When it comes to printing, there are many different effects that you can go with. Not many printing companies will do customized printing in house, leaving many of these processes to be sent out to graphic finishers that specialize in “finishing work”. Foil Stamping, embossing, combination stamping, and die cutting are the most common options to choose from. If you are looking for foil stamping for your next project, let Chromatic walk you through the process.
For a free quote please feel free to call at (818) 242-5785 or email firstname.lastname@example.org.
Foil Stamping Information
Foil stamping can be either a flat foil stamp or a combination stamp where the image is raised above or below the surface of the sheet. Foil stamping is the process where foil is transferred to the substrate (paper) through heat and pressure. The pressure is applied through the die that carries the image to a platen of a letter press; the platen is also heated to release the foil to the substrate. Dies are made of metal and the most common metals used are: brass, copper and magnesium. Combination stamp dies actually carry the depression of the image while the counter die carries an exact opposite image. The paper is then squeezed between the two with heat to transfer the foil and emboss the image at the same time. Combination stamp dies are more expensive to make but that is the only sum cost difference between flat and combination stamp jobs.
Embossing is basically a very similar process to foil stamping only there is no transfer of foil. The level of the image is either raised (embossing) or lowered (de-bossing) from the original level of the paper surface. Blind embossing is where the image that is being raised has no ink on it. If you emboss and need to register to the ink it is called color register embossing. On embossing a die and counter die are always needed to be able to emboss the paper between them. This pressure will flatten the paper fibers to help create an image. Heat can be used to enhance the image by actually helping to iron the paper to a smooth finish.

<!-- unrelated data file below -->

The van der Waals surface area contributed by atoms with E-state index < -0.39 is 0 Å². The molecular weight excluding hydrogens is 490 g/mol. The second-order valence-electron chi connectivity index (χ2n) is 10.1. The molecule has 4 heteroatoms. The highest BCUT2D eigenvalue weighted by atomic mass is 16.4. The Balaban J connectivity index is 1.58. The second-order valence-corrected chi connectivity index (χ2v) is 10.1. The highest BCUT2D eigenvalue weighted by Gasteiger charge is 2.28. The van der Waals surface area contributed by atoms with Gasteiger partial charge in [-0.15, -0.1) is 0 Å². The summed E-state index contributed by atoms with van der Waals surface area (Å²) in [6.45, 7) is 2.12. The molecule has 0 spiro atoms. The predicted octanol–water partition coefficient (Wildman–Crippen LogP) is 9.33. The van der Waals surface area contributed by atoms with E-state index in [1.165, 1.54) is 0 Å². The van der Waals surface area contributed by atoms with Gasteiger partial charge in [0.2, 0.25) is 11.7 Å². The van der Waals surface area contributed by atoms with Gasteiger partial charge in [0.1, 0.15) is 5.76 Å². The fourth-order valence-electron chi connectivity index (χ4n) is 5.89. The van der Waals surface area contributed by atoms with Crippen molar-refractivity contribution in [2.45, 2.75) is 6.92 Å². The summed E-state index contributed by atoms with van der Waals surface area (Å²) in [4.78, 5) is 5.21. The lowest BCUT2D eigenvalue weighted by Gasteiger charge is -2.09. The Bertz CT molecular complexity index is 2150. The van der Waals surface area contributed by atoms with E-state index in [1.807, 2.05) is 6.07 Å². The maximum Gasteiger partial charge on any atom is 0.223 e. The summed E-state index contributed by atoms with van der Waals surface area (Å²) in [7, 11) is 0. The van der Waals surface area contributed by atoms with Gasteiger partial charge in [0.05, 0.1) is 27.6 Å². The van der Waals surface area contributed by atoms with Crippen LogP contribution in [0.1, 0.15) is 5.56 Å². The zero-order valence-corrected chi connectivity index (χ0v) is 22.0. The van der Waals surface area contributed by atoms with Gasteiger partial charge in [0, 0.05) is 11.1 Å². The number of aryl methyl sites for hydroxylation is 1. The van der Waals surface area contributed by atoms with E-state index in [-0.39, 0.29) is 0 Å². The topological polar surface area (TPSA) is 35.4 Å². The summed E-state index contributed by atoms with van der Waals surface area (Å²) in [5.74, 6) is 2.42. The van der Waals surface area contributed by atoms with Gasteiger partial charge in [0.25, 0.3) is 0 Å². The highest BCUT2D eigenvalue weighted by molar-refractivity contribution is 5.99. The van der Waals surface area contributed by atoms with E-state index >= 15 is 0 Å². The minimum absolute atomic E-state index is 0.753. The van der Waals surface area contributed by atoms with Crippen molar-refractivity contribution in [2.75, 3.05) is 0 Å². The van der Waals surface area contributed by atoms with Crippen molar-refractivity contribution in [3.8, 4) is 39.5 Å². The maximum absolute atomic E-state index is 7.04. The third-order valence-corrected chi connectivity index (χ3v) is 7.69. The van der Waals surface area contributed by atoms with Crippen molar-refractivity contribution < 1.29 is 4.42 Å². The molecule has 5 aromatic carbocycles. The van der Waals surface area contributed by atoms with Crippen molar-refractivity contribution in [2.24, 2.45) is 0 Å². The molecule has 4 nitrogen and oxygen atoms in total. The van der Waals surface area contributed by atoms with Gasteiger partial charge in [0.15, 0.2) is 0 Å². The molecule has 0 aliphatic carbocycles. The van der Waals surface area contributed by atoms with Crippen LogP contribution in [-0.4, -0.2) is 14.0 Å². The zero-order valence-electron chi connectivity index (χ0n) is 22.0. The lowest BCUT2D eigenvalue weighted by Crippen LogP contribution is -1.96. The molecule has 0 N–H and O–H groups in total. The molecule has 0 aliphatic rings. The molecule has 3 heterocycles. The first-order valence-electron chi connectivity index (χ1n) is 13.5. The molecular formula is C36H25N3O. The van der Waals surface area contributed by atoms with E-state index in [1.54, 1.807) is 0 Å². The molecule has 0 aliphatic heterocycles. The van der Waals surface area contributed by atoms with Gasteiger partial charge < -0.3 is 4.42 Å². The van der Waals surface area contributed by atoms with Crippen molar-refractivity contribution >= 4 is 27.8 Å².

Die cutting is a process where a steel rule die is used to cut the paper into the desired shape of the die. This is how pocket folders and other shaped pieces are produced. They are usually printed on square or rectangular sheets and then die cut to create the desired shape. Then the die cut piece is scrapped out of the sheet either by the press itself or by hand. Nicks are put in the die to prevent the piece from falling out in the die cutting press itself. Pocket folders, brochures, direct mail, postcards, flyers are all pieces that can be die cut to special shapes.
Kiss cutting is a die cutting process where the die cuts through the first layer of the material but does not cut through the backing. Most commonly used on label material to help the label to be easily peeled off the backing. Die cuts can be in any shape or size. Kiss cutting is usually done on a letterpress machine such as a Kluge or Heidelberg windmill. It does involve a steel rule die. The pressure is adjusted to cut just through the first surface but not the base material.